Breaking Misconceptions About Laminated Glass

High-performance interlayers add to the stability, design flexibility, and adaptability of architectural glass

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Meeting building codes and providing strength, sound damping, solar control, visual beauty, and impact resistance for safety, security, storm protection, and post-breakage performance are all attainable with laminated glass when using proper design. The multifunctional capabilities of Saflex and Vanceva PVB interlayers can help meet changing guidelines and building safety codes. In the 28 years since Hurricane Andrew, laminated glass for hurricane impact resistance has demonstrated its protection capability. Now, thanks to Saflex and Vanceva, coupling that capability with sound control, color options, solar control enhancements, and structural and security performance in a multifunctional glazing is not just easy to do—it’s a sought-after option that continues to grow in popularity.

 

Myth: The only safety glass is fully tempered glass

Reality: Laminated glass is safety glass in the correct configuration. Laminated glass does not need to incorporate tempered glass to be considered a safety glazing. The laminate simply needs to meet the appropriate safety glazing impact standard for the region it will be used in. Some typically referenced safety glazing standards include ANSI Z97.1, AS/NZs 2208, CPSC 16 CFR 1201, EN 12600, and ISO 39584. The building codes reference a performance criteria, not a glass type, except when glass fallout post-breakage is a concern. In glass fallout cases, building codes specifically reference and, in many cases, require laminated safety glazing (skylights, overhead, balcony, etc.).

 

Myth: Laminated glass cannot be used in exposed external applications.

Reality: Laminated glass is ideal for both exposed and external applications. PVB interlayers produced prior to 1997 tended to be more susceptible to visible delamination due to environmental influences such as high moisture. When viewing laminated glass that was created and installed before this time, it may be easy to assume that laminated glass is not capable for this particular use. The reality is interlayers have changed over time, and specialty products with ever-evolving durability and capability have been and continue to be introduced. All materials should avoid standing water or chemicals at the edges, but it’s important to note that PVB interlayers today—when properly laminated and installed—are not the same as those used decades ago.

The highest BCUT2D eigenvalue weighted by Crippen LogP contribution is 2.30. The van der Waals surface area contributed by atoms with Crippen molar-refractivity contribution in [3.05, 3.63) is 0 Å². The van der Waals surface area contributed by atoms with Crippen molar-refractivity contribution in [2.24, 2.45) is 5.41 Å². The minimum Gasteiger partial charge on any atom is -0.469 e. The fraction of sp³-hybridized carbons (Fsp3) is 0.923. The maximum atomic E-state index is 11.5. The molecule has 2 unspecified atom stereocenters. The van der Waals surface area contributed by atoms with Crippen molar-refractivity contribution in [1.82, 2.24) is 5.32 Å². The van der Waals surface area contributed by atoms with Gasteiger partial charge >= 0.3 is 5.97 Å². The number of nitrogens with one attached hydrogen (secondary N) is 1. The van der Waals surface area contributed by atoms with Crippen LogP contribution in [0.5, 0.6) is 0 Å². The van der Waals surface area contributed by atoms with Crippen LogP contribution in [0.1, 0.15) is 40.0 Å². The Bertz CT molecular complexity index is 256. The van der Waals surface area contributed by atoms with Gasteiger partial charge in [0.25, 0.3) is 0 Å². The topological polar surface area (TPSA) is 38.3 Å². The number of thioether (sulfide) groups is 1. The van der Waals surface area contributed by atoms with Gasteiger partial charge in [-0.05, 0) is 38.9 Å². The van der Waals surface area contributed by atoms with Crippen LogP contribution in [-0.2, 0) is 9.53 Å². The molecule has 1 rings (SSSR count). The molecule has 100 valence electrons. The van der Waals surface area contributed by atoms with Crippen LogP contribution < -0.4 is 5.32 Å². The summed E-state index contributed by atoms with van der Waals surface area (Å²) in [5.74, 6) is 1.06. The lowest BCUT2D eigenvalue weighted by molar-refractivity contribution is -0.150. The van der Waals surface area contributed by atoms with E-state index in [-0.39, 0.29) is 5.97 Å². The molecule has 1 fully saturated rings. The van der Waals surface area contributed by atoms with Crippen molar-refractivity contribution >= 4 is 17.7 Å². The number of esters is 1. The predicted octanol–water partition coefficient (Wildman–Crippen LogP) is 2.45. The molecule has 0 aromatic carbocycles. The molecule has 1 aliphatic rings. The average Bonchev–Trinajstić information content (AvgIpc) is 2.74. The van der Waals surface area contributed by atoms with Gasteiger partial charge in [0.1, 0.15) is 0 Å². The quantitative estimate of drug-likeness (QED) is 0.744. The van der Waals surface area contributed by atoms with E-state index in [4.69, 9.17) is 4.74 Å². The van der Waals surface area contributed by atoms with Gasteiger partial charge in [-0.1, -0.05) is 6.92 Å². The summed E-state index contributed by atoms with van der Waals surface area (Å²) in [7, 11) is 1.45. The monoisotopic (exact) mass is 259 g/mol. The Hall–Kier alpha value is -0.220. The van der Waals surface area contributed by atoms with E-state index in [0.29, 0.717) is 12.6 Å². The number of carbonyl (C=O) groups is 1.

Myth: PVB is PVB.

Reality: Actually, there are several types of PVB interlayers. Most PVB interlayers are a highly engineered adhesive intended to provide basic safety glazing performance. However, they can be modified or layered to provide other value-added and desirable characteristics, including safety and security impact resistance, noise mitigation, solar control, and UV screening, as well as structural performance and color options. They are designed so that various formulations from the same supplier can be combined to help meet project needs. For instance, an acoustic interlayer can be combined with color to provide security and wayfinding to a school.

 

Myth: PVB is for automotive applications.

Reality: While laminated glass was first introduced for use in automotive windscreens in 1937, it has successfully transferred over for use in the architectural market. Laminated glass is no longer a one-size-fits-all product. PVB interlayers have been specially engineered to provide the characteristics demanded by the markets they serve. In the architectural market, that means keeping the ability to act as a safety glazing; retaining glass shards for some time when broken and wet; providing a mechanism to keep a building envelope intact and its occupants safe and comfortable; and protecting the property.
 

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Why do these misconceptions persist? Perhaps it’s due to how the products have been introduced and marketed. Often, informational brochures from some associations and organizations reference safety glass (fully tempered) or tempered safety glass as the only material for complying with building codes. It’s a habitual and generic term, similar to referring to all coffee simply as coffee.

Prior to the late 1990s, there was essentially one base formulation of polyvinyl butyral interlayer for glass lamination to achieve safety performance, be it in automotive or architectural applications (specialty formulations existed for aircraft-type applications). Like the increase in the variety of brands, flavors, and strengths of coffee, new versions of PVB interlayers created for specific uses have been introduced. However, PVB continues to be the generic moniker, leading to the previously mentioned misconceptions.